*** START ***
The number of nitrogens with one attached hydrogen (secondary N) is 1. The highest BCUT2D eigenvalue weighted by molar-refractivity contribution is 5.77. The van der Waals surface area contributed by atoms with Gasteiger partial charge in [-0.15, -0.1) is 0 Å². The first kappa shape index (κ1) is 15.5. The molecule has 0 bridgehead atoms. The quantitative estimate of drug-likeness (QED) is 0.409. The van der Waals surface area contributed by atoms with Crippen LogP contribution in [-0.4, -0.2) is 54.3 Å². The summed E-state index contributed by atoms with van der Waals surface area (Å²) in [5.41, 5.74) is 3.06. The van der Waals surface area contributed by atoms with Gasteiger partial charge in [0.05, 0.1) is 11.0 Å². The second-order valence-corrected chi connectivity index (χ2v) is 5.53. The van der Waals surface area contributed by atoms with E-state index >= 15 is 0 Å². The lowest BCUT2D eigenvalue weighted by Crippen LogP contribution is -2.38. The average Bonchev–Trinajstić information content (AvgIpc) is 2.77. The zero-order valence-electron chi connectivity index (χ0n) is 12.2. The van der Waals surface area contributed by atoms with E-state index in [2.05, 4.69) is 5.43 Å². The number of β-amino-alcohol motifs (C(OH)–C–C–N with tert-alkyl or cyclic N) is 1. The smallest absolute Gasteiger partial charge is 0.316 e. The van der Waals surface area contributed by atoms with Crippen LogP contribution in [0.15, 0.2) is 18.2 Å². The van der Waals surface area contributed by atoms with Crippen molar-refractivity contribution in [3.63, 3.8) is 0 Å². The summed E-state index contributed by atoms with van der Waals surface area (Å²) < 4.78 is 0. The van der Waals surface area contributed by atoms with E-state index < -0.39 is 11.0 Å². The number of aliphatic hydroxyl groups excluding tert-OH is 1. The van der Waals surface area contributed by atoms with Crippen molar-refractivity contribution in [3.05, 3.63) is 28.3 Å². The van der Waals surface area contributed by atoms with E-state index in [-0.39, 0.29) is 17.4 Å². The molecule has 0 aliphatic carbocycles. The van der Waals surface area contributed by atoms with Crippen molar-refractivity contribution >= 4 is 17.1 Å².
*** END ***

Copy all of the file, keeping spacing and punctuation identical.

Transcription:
The number of nitrogens with one attached hydrogen (secondary N) is 1. The highest BCUT2D eigenvalue weighted by molar-refractivity contribution is 5.77. The van der Waals surface area contributed by atoms with Gasteiger partial charge in [-0.15, -0.1) is 0 Å². The first kappa shape index (κ1) is 15.5. The molecule has 0 bridgehead atoms. The quantitative estimate of drug-likeness (QED) is 0.409. The van der Waals surface area contributed by atoms with Crippen LogP contribution in [-0.4, -0.2) is 54.3 Å². The summed E-state index contributed by atoms with van der Waals surface area (Å²) in [5.41, 5.74) is 3.06. The van der Waals surface area contributed by atoms with Gasteiger partial charge in [0.05, 0.1) is 11.0 Å². The second-order valence-corrected chi connectivity index (χ2v) is 5.53. The van der Waals surface area contributed by atoms with E-state index >= 15 is 0 Å². The lowest BCUT2D eigenvalue weighted by Crippen LogP contribution is -2.38. The average Bonchev–Trinajstić information content (AvgIpc) is 2.77. The zero-order valence-electron chi connectivity index (χ0n) is 12.2. The van der Waals surface area contributed by atoms with E-state index in [2.05, 4.69) is 5.43 Å². The number of β-amino-alcohol motifs (C(OH)–C–C–N with tert-alkyl or cyclic N) is 1. The smallest absolute Gasteiger partial charge is 0.316 e. The van der Waals surface area contributed by atoms with Crippen LogP contribution in [0.15, 0.2) is 18.2 Å². The van der Waals surface area contributed by atoms with Crippen molar-refractivity contribution in [3.63, 3.8) is 0 Å². The summed E-state index contributed by atoms with van der Waals surface area (Å²) < 4.78 is 0. The van der Waals surface area contributed by atoms with E-state index < -0.39 is 11.0 Å². The number of aliphatic hydroxyl groups excluding tert-OH is 1. The van der Waals surface area contributed by atoms with Crippen molar-refractivity contribution in [3.05, 3.63) is 28.3 Å². The van der Waals surface area contributed by atoms with E-state index in [-0.39, 0.29) is 17.4 Å². The molecule has 0 aliphatic carbocycles. The van der Waals surface area contributed by atoms with Crippen molar-refractivity contribution >= 4 is 17.1 Å².